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El-Abdallah, Samar [1], Bippus, Alexander [2], Tomescu, Alexandru [3].

Characterizing an Early Devonian zosterophyll from the Beartooth Butte Formation of Wyoming.

Western North America marks a significant blank spot in Early Devonian plant biogeography. Here, the Beartooth Butte Formation (Wyoming) hosts the only abundant Early Devonian plant fossil assemblages, dated to the Lochkovian-Pragian (c. 415-409 Ma ago). Because of their age and geographic position, these assemblages are key to revealing the picture of Early Devonian vegetation and global comparisons across geologic time and space, and can contribute new taxa for studies of early tracheophyte phylogeny and morphological evolution. However, few of the plant types present in the Beartooth Butte Formation have been characterized in detail, to date. One abundant previously uncharacterized plant types is represented by numerous (>400) compression specimens, some bearing cuticle. Axes of this plant are smooth, 2.7-6.2 mm wide. At the base of the plant, multiple axes radiate from a central point. At branching points, spaced 5-57 mm apart, axes diverge at acute angles running more-or-less parallel to each other; we observed specimens including up to four orders of axes. Axes terminate in circinate tips, which consist of several coils or may be simpler and hook-like. The reniform sporangia, attached laterally, are sparse and were probably spaced far apart along the axes; occasionally, several sporangia may be borne in a file directly below apical croziers, along their ‘adaxial’ side. The axes also bear bumpy lateral structures with rounded or slightly coiled apices. These structures consist of darker material than the subtending axes and probably represent dormant branch meristems. The laterally attached sporangia and circinate apices are indicative of zosterophyll affinities. Among zosterophylls, this plant is similar to Gosslingia and Oricilla due to the size range of its smooth axes, crozier morphology, and the distinctive parallel branching. The paucity of sporangia fits a pattern that characterizes the Beartooth Butte Formation flora, more generally, suggesting that clonality was the main mode of propagation in these plant populations. The dormant branch meristems are consistent with a clonal growth strategy. Taphonomic evidence (plant fragment size and grouping, low frequency of aquatic invertebrate encrusters) suggests that populations of this plant were growing a short distance up-slope from the floodplain areas wherein their fossils were preserved in flood deposits. We are currently performing morphometric analyses of the rich material representing this plant type. These analyses will result in a whole-plant concept, which will enable more precise taxonomic placement and empirically-informed inferences on the life history of this plant.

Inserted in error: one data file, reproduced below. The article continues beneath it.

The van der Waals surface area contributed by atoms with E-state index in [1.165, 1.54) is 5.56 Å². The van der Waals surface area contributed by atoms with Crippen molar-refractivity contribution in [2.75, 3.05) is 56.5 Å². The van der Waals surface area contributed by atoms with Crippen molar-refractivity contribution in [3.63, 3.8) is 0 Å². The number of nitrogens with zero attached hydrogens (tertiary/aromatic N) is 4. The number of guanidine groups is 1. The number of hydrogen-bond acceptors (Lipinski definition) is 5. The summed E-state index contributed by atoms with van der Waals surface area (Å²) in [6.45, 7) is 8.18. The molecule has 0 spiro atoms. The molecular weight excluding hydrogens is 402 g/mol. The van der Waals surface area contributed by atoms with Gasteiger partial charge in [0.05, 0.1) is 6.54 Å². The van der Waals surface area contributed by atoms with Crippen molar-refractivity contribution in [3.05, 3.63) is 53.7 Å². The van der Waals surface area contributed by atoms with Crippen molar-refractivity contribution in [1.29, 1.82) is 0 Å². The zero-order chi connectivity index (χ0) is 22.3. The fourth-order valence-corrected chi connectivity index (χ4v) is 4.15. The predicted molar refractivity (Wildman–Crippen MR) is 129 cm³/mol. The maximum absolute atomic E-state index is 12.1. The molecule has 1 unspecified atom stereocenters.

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1 - Humboldt State University, Department of Biological Science, Arcata, CA, 95521, USA
2 - Oregon State University, Department of Botany and Plant Pathology, 2701 SW Campus Way, Corvallis, 97331, USA
3 - Humboldt State University, Department Of Biological Sciences, 1 Harpst Street, Arcata, CA, 95521, United States

early tracheophyte.

Presentation Type: Oral Paper
Session: PL3, Paleobotany: Honoring Fran Hueber - Session 1
Location: /
Date: Tuesday, July 20th, 2021
Time: 11:30 AM(EDT)
Number: PL3004
Abstract ID:448
Candidate for Awards:Isabel Cookson Award,Maynard F. Moseley Award

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